The priest must be a man of such irreproachable habits that the world may believe him to be a "Divine man," a man whose virtue is superior to that of every other good Christian.
To make Jesus Christ reign in the world, nothing is so necessary as the holiness of the clergy, because the faithful are impressed more by the example than by the word or by the learning and-----as the old proverb says-----they will always be as their priests are: "sicut sac erdos,
As we must be the light of the world by our doctrine, so by the example of our life we must be the salt of the earth [Matt. 5, 13-14]. Only on this condition will we be loved by good people and respected even by our enemies.
As the priesthood is a reflection of Christ's priesthood, priests must reproduce His virtues. They must be one with Jesus in affection, in feeling and in thought.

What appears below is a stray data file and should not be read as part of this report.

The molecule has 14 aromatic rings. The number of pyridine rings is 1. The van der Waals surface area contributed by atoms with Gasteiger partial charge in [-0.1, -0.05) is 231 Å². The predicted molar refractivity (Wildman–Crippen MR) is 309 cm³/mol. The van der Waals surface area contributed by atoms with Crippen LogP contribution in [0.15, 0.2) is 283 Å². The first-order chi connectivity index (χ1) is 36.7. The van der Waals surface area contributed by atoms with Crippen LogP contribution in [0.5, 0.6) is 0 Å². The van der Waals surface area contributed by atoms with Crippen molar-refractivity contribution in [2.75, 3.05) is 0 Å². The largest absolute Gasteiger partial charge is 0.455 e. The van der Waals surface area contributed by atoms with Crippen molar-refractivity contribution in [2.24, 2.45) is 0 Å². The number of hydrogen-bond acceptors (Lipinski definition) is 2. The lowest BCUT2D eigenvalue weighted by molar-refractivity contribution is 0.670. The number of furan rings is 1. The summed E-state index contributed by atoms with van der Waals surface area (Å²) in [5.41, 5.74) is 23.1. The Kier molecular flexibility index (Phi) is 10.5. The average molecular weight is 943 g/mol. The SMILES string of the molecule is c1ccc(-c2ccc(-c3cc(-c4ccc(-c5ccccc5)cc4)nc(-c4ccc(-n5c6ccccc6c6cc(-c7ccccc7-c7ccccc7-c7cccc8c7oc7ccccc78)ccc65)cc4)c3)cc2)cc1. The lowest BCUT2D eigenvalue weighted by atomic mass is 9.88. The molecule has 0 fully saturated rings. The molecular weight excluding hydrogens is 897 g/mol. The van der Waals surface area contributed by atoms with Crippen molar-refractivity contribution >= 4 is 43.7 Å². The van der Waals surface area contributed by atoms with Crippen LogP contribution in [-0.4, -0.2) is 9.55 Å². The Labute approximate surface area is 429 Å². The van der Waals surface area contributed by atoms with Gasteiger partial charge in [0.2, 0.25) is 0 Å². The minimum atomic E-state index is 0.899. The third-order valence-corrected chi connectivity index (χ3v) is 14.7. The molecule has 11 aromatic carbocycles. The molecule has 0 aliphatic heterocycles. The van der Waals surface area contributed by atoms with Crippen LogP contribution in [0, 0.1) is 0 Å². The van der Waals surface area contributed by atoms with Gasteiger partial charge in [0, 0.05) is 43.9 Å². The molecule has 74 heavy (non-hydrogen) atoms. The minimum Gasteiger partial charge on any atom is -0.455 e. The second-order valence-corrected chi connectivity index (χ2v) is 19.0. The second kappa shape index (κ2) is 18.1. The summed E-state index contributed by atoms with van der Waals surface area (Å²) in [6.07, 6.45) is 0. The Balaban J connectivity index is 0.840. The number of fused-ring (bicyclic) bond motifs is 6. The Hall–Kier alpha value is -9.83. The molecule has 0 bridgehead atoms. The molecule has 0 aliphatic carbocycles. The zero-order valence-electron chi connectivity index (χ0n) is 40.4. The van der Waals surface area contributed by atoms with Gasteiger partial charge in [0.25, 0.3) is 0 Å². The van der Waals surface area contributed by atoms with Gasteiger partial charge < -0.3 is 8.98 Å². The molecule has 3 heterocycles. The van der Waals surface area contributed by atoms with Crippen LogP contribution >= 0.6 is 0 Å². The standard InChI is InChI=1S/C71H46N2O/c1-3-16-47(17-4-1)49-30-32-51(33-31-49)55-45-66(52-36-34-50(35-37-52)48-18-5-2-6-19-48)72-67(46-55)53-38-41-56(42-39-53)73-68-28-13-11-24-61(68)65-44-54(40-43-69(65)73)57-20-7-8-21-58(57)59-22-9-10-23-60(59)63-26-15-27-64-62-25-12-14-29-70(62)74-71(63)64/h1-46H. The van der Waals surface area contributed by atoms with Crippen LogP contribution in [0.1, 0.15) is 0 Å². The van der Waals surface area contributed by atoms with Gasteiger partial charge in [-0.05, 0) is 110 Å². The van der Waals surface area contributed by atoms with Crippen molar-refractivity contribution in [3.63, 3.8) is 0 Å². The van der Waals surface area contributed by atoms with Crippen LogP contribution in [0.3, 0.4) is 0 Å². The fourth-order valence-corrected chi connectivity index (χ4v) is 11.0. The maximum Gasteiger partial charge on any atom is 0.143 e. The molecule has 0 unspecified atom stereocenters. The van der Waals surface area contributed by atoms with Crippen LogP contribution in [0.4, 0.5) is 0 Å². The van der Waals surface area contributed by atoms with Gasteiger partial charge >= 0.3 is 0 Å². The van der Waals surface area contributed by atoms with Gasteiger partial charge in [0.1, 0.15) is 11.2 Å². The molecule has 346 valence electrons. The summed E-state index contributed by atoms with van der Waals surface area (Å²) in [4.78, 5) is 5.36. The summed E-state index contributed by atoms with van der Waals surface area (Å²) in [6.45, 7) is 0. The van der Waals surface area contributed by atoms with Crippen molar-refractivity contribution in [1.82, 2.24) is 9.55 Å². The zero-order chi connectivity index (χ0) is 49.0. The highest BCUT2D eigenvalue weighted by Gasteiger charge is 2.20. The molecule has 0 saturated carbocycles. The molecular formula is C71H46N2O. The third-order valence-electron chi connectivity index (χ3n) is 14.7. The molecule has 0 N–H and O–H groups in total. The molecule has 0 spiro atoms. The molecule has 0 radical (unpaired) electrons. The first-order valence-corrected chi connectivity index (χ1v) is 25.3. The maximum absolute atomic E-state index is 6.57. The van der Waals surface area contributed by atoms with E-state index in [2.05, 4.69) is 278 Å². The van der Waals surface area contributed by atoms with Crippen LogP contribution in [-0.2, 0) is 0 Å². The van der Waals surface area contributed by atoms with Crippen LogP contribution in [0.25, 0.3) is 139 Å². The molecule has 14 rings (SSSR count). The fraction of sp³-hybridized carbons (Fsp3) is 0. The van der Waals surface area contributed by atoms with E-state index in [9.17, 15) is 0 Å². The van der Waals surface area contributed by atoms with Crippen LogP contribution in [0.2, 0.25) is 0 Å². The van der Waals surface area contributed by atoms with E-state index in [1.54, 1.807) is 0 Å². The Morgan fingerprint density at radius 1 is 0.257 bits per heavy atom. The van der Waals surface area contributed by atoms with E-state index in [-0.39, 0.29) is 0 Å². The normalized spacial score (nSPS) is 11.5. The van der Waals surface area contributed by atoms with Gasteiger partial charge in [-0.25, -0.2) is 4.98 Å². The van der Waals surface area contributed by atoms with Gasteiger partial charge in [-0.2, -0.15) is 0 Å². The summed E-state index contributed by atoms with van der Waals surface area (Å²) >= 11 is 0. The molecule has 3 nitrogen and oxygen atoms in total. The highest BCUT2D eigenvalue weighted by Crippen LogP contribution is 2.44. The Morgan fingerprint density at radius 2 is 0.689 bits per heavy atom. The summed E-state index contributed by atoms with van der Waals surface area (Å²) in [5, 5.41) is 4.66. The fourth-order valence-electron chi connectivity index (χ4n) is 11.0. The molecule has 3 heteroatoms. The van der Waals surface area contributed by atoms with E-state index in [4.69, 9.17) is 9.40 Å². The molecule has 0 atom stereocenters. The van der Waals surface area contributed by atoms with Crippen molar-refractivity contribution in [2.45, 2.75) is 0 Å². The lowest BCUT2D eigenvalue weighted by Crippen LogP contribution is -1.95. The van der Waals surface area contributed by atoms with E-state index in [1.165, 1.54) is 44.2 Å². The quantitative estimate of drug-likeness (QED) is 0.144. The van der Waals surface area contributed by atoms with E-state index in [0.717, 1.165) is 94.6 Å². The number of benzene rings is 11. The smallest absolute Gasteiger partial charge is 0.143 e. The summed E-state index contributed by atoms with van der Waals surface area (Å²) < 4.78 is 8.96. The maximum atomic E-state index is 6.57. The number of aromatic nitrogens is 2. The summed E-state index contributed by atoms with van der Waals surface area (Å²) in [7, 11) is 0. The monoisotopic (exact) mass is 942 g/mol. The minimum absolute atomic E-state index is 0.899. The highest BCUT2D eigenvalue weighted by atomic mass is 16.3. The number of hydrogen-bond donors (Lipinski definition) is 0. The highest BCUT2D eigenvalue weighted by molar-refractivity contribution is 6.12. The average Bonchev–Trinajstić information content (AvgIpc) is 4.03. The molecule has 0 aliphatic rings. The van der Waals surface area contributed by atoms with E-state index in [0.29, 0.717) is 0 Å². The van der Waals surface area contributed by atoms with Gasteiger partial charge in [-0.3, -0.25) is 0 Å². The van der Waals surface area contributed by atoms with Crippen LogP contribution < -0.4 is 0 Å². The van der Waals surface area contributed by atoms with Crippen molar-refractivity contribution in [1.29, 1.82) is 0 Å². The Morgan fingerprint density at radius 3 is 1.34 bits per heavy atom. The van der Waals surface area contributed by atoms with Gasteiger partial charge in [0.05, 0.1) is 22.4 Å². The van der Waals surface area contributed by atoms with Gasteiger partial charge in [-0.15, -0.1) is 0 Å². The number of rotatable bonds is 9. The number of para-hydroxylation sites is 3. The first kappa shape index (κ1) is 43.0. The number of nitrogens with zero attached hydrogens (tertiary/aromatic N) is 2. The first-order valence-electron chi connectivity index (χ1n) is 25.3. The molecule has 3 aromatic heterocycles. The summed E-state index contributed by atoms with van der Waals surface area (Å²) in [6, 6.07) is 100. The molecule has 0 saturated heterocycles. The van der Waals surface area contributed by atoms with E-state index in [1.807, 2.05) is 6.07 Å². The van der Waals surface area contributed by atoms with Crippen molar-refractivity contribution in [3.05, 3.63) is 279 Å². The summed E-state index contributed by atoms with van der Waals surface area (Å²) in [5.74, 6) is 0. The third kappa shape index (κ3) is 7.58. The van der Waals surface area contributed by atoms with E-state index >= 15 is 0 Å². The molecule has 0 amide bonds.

Priests are Christ's friends, the ambassadors and ministers of God. But how can they be so if they have not holiness of life? If we desire to be Jesus Christ's friends, we must have His Will. If we wish to be ambassadors of God, we must have not only His word but the sense and the love of Him Who sends us. If we want to be ministers of God, we must show forth in ourselves His holiness.
In his every action the priest must show himself a man of God, as the Apostle desires [Tim. 6, 11], and remember that on his example depends the destiny of his people. Jesus Christ Himself compares him to light and salt, to indicate [Matt. 5, 13-14] where his actions must lead him. But if he fail to confirm by the example of his life what he teaches by word of mouth, his ministry is useless.